IRAN: What does Ayatollah Ali Akbar Hashemi Rafsanjani really want?


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It’s tough to figure out where Iran’s Ayatollah Ali Akbar Hashemi Rafsanjani stands on the country’s current post-election domestic political troubles.

On the one hand, he despises President Mahmoud Ahmadinejad. Rafsanjani’s allies in parliament often take the lead in attacking the president and his circle.


On the other other hand, these days he spares little effort flattering and showing deference to supreme leader Ali Khamenei, the prominent force behind the effort to crush the movement opposed to Ahmadinejad that Rafsanjani once appeared to champion.

‘A frontier separates those loyal to the revolution from norm-breakers standing against the supreme leader,’ Rafsanjani said during a meeting Tuesday of the Assembly of Experts, which he heads. ‘Today, the supreme leader could be the only pivot for unity and solidarity in the country. We can reach our objectives if he pushes ahead with this mission and others help him.’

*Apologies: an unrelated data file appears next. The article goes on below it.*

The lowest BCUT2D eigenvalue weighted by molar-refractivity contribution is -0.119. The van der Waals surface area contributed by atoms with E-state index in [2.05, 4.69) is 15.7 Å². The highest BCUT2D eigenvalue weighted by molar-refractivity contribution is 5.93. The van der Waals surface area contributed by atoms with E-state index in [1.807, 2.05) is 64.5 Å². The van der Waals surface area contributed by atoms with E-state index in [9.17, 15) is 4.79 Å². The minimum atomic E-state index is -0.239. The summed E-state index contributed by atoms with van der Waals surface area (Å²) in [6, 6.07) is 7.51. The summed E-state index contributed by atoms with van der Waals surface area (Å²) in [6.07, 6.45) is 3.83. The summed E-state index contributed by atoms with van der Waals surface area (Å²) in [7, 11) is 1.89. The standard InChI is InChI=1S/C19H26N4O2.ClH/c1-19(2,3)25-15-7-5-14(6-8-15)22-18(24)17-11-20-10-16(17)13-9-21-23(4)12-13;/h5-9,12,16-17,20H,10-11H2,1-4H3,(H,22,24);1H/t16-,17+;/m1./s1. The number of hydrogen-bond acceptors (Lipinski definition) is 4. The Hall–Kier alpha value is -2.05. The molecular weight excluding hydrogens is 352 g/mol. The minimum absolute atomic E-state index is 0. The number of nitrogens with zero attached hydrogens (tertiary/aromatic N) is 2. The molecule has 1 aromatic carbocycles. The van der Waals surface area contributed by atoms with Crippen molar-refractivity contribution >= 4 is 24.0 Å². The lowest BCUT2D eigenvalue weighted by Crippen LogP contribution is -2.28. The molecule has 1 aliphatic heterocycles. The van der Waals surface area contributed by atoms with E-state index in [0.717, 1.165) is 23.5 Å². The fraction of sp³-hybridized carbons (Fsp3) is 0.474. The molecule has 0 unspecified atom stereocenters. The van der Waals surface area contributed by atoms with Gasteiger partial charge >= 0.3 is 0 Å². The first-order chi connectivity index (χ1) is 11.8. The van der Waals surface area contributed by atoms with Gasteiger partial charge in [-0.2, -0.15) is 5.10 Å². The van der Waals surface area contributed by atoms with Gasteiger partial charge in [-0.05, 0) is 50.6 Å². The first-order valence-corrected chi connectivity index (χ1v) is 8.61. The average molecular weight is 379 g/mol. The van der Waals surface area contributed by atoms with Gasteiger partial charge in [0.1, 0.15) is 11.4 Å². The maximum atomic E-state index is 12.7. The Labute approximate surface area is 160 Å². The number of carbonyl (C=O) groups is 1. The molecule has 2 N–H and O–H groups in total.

Rafsanjani used the occasion to call for national unity. Though he appeared to condemn some of the violence perpetrated by security forces against peaceful protesters, he also condemned violence against security forces.

‘Deplorable events happened in the country in the wake of the presidential election,’ he said, according to the Iranian Labor News Agency. ‘These unprecedented incidents snowballed into discrepancies and even vengeance.’

He said that the ‘the families of protesters and police officers were both harmed.’

Dozens of protesters have lost their lives in the post-election unrest. To date, officials have not cited a single member of the security forces or the pro-government Basiji militia who has been killed by a protester.

Rafsanjani said Iranians are ‘observing glimmers of solidarity and consensus’ following the cataclysmic months following the elections.


‘We have to shun extremism and opt for Islamic compassion,’ he said.

Rafsanjani’s son, Mehdi, is on the lam, outside the country for fear of being arrested upon his return. His daughter, Faezeh, is under constant surveillance and pressure, as shown in this attempt by hard-line students to surround her car.

More likely than not, the 75-year-old Rafsanjani is himself under a lot of pressure and just treading water, hoping not to alienate either side too much in hopes of surviving the consequences of the ongoing political rift within the establishment.

-- Los Angeles Times